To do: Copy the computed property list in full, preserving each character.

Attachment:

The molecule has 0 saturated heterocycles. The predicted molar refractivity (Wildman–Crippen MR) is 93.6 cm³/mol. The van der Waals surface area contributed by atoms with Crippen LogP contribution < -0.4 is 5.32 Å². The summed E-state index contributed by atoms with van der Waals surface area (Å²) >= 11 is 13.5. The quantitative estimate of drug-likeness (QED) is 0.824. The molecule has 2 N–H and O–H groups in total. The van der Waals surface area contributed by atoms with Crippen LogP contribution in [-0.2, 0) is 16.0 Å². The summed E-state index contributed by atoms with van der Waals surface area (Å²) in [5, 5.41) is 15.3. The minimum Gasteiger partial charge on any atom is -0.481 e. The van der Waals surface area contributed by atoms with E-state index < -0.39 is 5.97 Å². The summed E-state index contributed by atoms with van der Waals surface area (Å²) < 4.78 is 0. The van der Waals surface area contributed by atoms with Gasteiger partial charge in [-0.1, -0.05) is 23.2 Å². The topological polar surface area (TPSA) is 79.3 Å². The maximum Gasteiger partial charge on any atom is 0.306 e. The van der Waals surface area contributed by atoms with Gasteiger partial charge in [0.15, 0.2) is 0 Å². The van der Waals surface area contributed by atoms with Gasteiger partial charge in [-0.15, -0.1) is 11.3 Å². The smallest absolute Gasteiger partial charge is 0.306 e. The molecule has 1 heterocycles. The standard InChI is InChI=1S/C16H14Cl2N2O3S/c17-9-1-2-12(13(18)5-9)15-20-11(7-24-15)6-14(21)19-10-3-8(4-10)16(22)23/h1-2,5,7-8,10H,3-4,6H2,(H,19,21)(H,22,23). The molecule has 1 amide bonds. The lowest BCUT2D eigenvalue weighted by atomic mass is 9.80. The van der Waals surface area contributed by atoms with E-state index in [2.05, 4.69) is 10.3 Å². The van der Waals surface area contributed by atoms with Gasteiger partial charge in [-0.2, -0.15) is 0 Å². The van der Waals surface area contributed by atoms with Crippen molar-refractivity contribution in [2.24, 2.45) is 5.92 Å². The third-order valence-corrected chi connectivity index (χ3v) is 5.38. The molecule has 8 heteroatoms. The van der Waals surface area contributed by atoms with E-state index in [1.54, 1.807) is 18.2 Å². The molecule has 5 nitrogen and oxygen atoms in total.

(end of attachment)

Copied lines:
The molecule has 0 saturated heterocycles. The predicted molar refractivity (Wildman–Crippen MR) is 93.6 cm³/mol. The van der Waals surface area contributed by atoms with Crippen LogP contribution < -0.4 is 5.32 Å². The summed E-state index contributed by atoms with van der Waals surface area (Å²) >= 11 is 13.5. The quantitative estimate of drug-likeness (QED) is 0.824. The molecule has 2 N–H and O–H groups in total. The van der Waals surface area contributed by atoms with Crippen LogP contribution in [-0.2, 0) is 16.0 Å². The summed E-state index contributed by atoms with van der Waals surface area (Å²) in [5, 5.41) is 15.3. The minimum Gasteiger partial charge on any atom is -0.481 e. The van der Waals surface area contributed by atoms with E-state index < -0.39 is 5.97 Å². The summed E-state index contributed by atoms with van der Waals surface area (Å²) < 4.78 is 0. The van der Waals surface area contributed by atoms with Gasteiger partial charge in [-0.1, -0.05) is 23.2 Å². The topological polar surface area (TPSA) is 79.3 Å². The maximum Gasteiger partial charge on any atom is 0.306 e. The van der Waals surface area contributed by atoms with Gasteiger partial charge in [0.15, 0.2) is 0 Å². The van der Waals surface area contributed by atoms with Gasteiger partial charge in [-0.15, -0.1) is 11.3 Å². The smallest absolute Gasteiger partial charge is 0.306 e. The molecule has 1 heterocycles. The standard InChI is InChI=1S/C16H14Cl2N2O3S/c17-9-1-2-12(13(18)5-9)15-20-11(7-24-15)6-14(21)19-10-3-8(4-10)16(22)23/h1-2,5,7-8,10H,3-4,6H2,(H,19,21)(H,22,23). The molecule has 1 amide bonds. The lowest BCUT2D eigenvalue weighted by atomic mass is 9.80. The van der Waals surface area contributed by atoms with E-state index in [2.05, 4.69) is 10.3 Å². The van der Waals surface area contributed by atoms with Gasteiger partial charge in [-0.2, -0.15) is 0 Å². The van der Waals surface area contributed by atoms with Crippen molar-refractivity contribution in [2.24, 2.45) is 5.92 Å². The third-order valence-corrected chi connectivity index (χ3v) is 5.38. The molecule has 8 heteroatoms. The van der Waals surface area contributed by atoms with E-state index in [1.54, 1.807) is 18.2 Å². The molecule has 5 nitrogen and oxygen atoms in total.